Comparison of the periodontal condition in Korean and Japanese adults: A cross-sectional study

Michiko Furuta, Kenji Takeuchi, Yoshihiro Shimazaki, Toru Takeshita, Yukie Shibata, Jun Hata, Daigo Yoshida, Deok Young Park, Toshiharu Ninomiya, Yoshihisa Yamashita

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1 Citation (Scopus)

Abstract

Objectives: Reports from national surveys in South Korea and Japan have indicated that the prevalence of periodontal disease is lower in Korea than in Japan. However, these national surveys have not evaluated factors related to periodontal health condition, including diabetes and metabolic syndrome. This study compared periodontal conditions between Korean and Japanese adults, in the context of general health status. Design Cross-sectional study. Setting National survey in South Korea (Korean National Health and Nutrition Examination Survey, 'KNHANES') and a population-based study in Japan (Hisayama study); both were conducted in 2012. Participants: This study included 3574 Korean and 2205 Japanese adults aged 40-79 years. Outcome measures: Periodontal condition was assessed by using the Community Periodontal Index (CPI). Examiners in Japan underwent clinical calibration training for periodontal examination with a gold-standard examiner from KNHANES, prior to the Hisayama study. Results The age-adjusted prevalences of periodontal disease, defined as CPI score ≥3, were 31.4% and 42.1% in South Korea and Japan, respectively (p<0.001). The age-adjusted prevalences of diabetes (p=0.018) and metabolic syndrome (p=0.001) were higher in Korea than in Japan. The numbers of present and filled teeth and percentages of participants who visited a dental clinic in the last 12 months were higher in Japan than in Korea (all p<0.001). Logistic regression analysis showed that the Japanese participants were more likely to have periodontal disease than were the Korean participants, after adjusting for age, sex, occupation, oral health status, oral health behaviour, diabetes and metabolic syndrome. Conclusions: A higher prevalence of periodontal disease was found in Japanese participants than in Korean participants. Further studies are needed to more clearly elucidate factors underlying the difference in periodontal conditions between the two populations, including those related to the dental healthcare system and dietary intake.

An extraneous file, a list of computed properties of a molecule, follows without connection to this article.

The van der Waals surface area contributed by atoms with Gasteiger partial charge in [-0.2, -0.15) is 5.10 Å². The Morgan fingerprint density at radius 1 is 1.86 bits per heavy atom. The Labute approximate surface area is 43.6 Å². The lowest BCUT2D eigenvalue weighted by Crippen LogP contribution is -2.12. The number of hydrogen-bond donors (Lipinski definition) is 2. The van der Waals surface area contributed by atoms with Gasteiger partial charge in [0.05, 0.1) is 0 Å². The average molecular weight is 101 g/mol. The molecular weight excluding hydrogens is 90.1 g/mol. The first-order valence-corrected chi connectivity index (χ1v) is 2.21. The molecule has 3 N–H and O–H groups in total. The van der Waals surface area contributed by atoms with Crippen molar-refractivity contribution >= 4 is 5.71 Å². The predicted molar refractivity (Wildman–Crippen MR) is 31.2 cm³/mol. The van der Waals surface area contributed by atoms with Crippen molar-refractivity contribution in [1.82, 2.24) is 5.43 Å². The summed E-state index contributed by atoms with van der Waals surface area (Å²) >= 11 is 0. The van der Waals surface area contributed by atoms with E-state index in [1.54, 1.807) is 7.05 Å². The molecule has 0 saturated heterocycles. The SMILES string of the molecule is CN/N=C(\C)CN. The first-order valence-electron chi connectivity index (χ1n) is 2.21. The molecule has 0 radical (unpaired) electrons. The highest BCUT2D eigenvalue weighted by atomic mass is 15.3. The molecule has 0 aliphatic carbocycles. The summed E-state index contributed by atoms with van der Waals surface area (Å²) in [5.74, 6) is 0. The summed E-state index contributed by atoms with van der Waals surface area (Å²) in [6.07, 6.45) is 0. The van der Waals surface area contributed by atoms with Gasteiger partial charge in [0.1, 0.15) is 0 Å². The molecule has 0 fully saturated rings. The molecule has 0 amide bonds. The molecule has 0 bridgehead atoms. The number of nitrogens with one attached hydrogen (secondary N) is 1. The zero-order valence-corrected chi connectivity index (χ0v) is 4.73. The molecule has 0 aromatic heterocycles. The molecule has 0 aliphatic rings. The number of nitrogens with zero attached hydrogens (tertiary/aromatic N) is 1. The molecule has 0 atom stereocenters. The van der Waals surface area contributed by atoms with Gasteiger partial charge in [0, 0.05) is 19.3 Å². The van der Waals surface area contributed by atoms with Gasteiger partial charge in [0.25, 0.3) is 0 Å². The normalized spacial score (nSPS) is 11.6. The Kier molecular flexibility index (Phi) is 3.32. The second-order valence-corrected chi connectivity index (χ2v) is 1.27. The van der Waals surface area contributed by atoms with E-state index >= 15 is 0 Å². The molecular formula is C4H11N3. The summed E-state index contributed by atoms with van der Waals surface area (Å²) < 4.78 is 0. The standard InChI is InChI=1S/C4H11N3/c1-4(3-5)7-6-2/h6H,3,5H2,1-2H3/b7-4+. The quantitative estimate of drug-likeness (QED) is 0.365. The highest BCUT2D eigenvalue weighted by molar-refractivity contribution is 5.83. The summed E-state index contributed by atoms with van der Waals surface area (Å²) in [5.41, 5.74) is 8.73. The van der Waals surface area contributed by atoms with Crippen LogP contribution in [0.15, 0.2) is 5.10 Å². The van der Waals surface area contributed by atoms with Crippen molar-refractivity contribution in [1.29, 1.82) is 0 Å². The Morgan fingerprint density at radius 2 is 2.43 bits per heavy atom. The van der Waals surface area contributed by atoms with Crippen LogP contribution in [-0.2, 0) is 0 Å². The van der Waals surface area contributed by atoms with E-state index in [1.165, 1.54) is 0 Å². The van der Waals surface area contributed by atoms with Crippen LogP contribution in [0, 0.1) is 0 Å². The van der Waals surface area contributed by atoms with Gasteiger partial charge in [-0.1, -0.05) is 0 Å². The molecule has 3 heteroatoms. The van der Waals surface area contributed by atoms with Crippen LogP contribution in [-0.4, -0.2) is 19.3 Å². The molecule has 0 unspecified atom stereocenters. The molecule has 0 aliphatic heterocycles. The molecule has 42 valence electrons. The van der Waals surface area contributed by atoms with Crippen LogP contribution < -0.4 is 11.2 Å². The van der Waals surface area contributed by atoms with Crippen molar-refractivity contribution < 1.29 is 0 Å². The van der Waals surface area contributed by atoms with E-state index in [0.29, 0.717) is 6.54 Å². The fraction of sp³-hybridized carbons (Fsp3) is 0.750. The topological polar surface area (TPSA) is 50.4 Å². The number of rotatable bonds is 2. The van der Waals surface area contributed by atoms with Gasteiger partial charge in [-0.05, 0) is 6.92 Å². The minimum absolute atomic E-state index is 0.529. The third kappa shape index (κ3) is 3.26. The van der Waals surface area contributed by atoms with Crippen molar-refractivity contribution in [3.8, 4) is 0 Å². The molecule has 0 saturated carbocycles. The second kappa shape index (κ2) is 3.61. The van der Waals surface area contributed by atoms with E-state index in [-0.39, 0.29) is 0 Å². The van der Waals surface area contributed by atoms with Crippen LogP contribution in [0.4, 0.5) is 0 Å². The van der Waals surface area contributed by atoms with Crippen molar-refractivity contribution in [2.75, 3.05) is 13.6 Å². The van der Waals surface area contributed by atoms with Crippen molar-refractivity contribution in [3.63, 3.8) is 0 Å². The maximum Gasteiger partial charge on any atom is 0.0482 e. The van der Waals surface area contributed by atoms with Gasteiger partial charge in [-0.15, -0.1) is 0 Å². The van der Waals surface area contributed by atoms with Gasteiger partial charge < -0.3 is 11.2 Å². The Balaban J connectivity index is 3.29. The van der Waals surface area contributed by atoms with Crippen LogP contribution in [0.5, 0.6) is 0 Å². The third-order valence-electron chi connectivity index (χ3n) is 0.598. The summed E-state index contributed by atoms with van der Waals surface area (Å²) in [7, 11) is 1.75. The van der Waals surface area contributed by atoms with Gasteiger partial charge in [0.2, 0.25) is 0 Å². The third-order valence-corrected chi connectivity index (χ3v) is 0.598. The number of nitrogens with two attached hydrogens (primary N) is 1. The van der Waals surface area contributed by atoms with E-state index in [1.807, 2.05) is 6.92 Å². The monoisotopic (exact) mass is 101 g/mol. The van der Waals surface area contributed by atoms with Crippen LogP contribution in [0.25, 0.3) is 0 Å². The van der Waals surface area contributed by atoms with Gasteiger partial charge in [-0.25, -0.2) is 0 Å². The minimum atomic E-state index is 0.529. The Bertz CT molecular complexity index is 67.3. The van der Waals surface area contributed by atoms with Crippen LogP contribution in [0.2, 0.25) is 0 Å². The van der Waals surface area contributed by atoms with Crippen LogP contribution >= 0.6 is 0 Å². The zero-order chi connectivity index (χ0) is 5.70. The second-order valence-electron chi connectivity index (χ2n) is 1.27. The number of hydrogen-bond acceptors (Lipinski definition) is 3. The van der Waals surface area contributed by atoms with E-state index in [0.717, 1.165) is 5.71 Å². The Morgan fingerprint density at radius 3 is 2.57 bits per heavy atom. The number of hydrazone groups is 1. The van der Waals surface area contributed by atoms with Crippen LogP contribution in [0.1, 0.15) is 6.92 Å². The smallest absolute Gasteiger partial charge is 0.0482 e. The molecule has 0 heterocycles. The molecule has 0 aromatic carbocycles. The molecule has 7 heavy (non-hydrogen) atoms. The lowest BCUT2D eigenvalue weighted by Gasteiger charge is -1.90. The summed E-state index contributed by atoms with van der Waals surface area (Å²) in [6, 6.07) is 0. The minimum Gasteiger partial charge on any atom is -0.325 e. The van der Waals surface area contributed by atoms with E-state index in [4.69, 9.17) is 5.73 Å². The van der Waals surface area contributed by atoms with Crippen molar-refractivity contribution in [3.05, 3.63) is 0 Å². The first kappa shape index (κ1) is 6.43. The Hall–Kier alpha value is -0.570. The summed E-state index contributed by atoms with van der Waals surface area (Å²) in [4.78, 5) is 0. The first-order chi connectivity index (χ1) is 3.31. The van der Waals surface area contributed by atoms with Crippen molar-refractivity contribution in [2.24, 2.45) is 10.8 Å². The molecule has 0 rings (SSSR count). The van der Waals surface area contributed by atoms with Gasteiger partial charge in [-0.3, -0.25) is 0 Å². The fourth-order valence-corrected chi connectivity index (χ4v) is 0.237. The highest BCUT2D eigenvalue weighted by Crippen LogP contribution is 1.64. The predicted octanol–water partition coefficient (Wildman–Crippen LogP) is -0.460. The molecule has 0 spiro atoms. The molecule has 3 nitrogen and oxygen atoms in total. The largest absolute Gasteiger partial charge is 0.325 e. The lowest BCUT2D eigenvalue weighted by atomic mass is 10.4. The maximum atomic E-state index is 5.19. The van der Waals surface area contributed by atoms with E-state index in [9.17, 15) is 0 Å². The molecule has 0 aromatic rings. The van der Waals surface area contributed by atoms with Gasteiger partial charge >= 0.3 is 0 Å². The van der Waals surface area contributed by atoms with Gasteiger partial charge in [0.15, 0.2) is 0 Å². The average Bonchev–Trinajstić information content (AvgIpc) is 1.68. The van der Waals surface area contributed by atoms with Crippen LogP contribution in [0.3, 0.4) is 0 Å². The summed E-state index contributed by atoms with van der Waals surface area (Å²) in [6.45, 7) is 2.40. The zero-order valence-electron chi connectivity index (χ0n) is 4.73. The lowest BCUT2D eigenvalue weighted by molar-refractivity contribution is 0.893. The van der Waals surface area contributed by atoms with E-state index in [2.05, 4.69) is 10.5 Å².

Original languageEnglish
Article numbere024332
JournalBMJ open
Volume8
Issue number11
DOIs
Publication statusPublished - Nov 1 2018

All Science Journal Classification (ASJC) codes

  • Medicine(all)

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